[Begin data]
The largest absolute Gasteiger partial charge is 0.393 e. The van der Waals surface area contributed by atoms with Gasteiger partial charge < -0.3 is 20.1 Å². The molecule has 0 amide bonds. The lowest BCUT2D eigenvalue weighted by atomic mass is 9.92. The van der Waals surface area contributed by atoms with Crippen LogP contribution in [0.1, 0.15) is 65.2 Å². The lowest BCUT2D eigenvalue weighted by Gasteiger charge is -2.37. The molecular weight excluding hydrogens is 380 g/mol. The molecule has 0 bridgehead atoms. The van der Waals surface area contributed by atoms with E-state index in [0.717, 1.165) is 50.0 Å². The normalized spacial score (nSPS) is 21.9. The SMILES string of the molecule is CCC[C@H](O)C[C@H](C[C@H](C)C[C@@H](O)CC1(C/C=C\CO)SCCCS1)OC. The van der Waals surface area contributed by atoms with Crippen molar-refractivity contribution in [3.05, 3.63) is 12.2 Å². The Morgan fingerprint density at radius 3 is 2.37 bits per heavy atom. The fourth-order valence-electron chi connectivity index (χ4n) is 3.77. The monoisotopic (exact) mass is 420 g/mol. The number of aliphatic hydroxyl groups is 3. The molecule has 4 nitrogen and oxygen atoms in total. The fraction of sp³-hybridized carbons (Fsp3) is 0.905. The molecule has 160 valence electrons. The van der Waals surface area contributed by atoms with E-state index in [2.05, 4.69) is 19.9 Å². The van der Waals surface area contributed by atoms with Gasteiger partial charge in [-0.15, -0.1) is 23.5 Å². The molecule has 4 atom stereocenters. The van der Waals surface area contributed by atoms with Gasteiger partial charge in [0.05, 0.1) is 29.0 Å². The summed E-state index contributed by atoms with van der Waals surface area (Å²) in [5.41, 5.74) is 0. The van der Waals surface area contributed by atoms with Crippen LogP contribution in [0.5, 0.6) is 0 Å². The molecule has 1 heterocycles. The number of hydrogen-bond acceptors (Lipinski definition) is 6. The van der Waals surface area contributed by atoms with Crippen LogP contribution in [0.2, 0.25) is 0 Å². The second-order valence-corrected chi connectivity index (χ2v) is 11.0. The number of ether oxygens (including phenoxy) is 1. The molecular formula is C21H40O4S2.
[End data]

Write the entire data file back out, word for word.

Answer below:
The largest absolute Gasteiger partial charge is 0.393 e. The van der Waals surface area contributed by atoms with Gasteiger partial charge < -0.3 is 20.1 Å². The molecule has 0 amide bonds. The lowest BCUT2D eigenvalue weighted by atomic mass is 9.92. The van der Waals surface area contributed by atoms with Crippen LogP contribution in [0.1, 0.15) is 65.2 Å². The lowest BCUT2D eigenvalue weighted by Gasteiger charge is -2.37. The molecular weight excluding hydrogens is 380 g/mol. The molecule has 0 bridgehead atoms. The van der Waals surface area contributed by atoms with E-state index in [0.717, 1.165) is 50.0 Å². The normalized spacial score (nSPS) is 21.9. The SMILES string of the molecule is CCC[C@H](O)C[C@H](C[C@H](C)C[C@@H](O)CC1(C/C=C\CO)SCCCS1)OC. The van der Waals surface area contributed by atoms with Crippen molar-refractivity contribution in [3.05, 3.63) is 12.2 Å². The Morgan fingerprint density at radius 3 is 2.37 bits per heavy atom. The fourth-order valence-electron chi connectivity index (χ4n) is 3.77. The monoisotopic (exact) mass is 420 g/mol. The number of aliphatic hydroxyl groups is 3. The molecule has 4 nitrogen and oxygen atoms in total. The fraction of sp³-hybridized carbons (Fsp3) is 0.905. The molecule has 160 valence electrons. The van der Waals surface area contributed by atoms with E-state index in [2.05, 4.69) is 19.9 Å². The van der Waals surface area contributed by atoms with Gasteiger partial charge in [-0.15, -0.1) is 23.5 Å². The molecule has 4 atom stereocenters. The van der Waals surface area contributed by atoms with Gasteiger partial charge in [0.05, 0.1) is 29.0 Å². The summed E-state index contributed by atoms with van der Waals surface area (Å²) in [5.41, 5.74) is 0. The van der Waals surface area contributed by atoms with Crippen LogP contribution in [0.5, 0.6) is 0 Å². The molecule has 1 heterocycles. The number of hydrogen-bond acceptors (Lipinski definition) is 6. The van der Waals surface area contributed by atoms with Crippen LogP contribution in [0.2, 0.25) is 0 Å². The second-order valence-corrected chi connectivity index (χ2v) is 11.0. The number of ether oxygens (including phenoxy) is 1. The molecular formula is C21H40O4S2.